Hearty and flavorful, this dish will warm up autumn
Chillier weather is headed our way. So we’re pulling out the braising pot – which is dusty after not being used all summer.
Braised beef short ribs are a fave around here. And we love Mexican-style dishes, so adding chilies is a natural.
We think you’ll love these short ribs. Serve them to guests, and they’ll love you too.
Recipe: Mexican-Spiced Braised Short Ribs
Short ribs star in this dish, but chilies play a vital supporting role. And because this is Hatch chile season, we include Hatchies in the mix (if they’re unavailable in your market, fresh poblano chilies make a fine substitute). We also add jalapeño chiles (because we love jalapeños). Plus dried chipotle chile powder for its deep, smoky flavor.
We consider this dish moderately spicy, but you may disagree. So add or subtract chilies to reach your preferred level of heat.
This recipe mostly follows the procedure outlined in our post on Italian Braised Short Ribs (although the flavor of this dish is quite different). We also borrow some ideas from Rick Bayless.
Prep time for this dish is around 30 minutes. Cooking time adds about 2¼ hours (much of it unattended). Our instructions assume you’ll be making and serving this dish in one go. But we usually make it a day or two ahead of time and then reheat it (instructions for doing that are in the Notes).
This dish yields 4 servings (but see Notes).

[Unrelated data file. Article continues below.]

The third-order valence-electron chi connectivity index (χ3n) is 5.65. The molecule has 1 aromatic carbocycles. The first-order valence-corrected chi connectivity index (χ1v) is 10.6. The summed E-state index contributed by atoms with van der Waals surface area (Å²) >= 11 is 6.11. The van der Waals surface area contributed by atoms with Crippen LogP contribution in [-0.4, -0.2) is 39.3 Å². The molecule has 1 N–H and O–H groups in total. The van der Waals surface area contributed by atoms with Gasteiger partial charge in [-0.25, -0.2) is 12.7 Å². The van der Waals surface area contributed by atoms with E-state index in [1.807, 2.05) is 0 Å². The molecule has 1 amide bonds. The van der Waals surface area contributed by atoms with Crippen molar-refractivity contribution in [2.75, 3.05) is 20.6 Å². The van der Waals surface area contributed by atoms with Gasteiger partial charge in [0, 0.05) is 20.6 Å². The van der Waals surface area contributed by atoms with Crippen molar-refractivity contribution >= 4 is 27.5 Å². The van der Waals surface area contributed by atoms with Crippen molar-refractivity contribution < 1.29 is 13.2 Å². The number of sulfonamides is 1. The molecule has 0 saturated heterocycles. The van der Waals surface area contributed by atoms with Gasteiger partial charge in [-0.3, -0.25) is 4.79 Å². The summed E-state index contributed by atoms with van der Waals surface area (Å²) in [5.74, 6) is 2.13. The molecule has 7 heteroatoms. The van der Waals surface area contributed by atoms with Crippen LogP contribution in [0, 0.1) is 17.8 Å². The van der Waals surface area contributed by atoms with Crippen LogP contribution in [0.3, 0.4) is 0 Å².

- 3 to 4 pounds beef short ribs (see Notes)
- salt to taste (a teaspoon or two of kosher salt; see Notes)
- 1 to 2 tablespoons cooking oil (as needed)
- 1 large onion, cut into dice of about ½ inch
- 4 to 6 garlic cloves, minced or sliced thinly (to taste)
- 1 to 2 jalapeño peppers, stemmed, seeded, and minced (or to taste)
- additional salt to taste (a teaspoon of kosher salt for us; see Notes)
- ~8 ounces diced Hatch or poblano green chilies that have been roasted, peeled, and seeded (see Notes for prep instructions)
- ~2 tablespoons tomato paste
- ~2 teaspoons dried chipotle chile powder (to taste; see Notes)
- 1 tablespoon dried oregano
- 28-ounce can of diced tomatoes
- 1 cup beef broth
- ¼ cup chopped cilantro
- polenta or grits for serving (optional)
- jalapeño slices for garnish (optional)
- additional chopped cilantro for garnish (optional)
- Preheat the oven to 300 degrees F. Then brown the short ribs: Heat a large Dutch oven over medium stovetop heat. While the cooking pot is warming, dry the short ribs with paper towels (they won’t brown properly if damp) and season them to taste with salt. When the cooking pan is hot, add the oil. Then add the short ribs – as many as you can fit in without crowding the pot (do this in batches if necessary, adding more oil if needed for each batch). Brown the short rib pieces on each side until they’re nicely colored (about 3 to 4 minutes for each side; don’t rush – the browner the short ribs, the better the flavor). When they’re fully browned, remove the short ribs to a plate.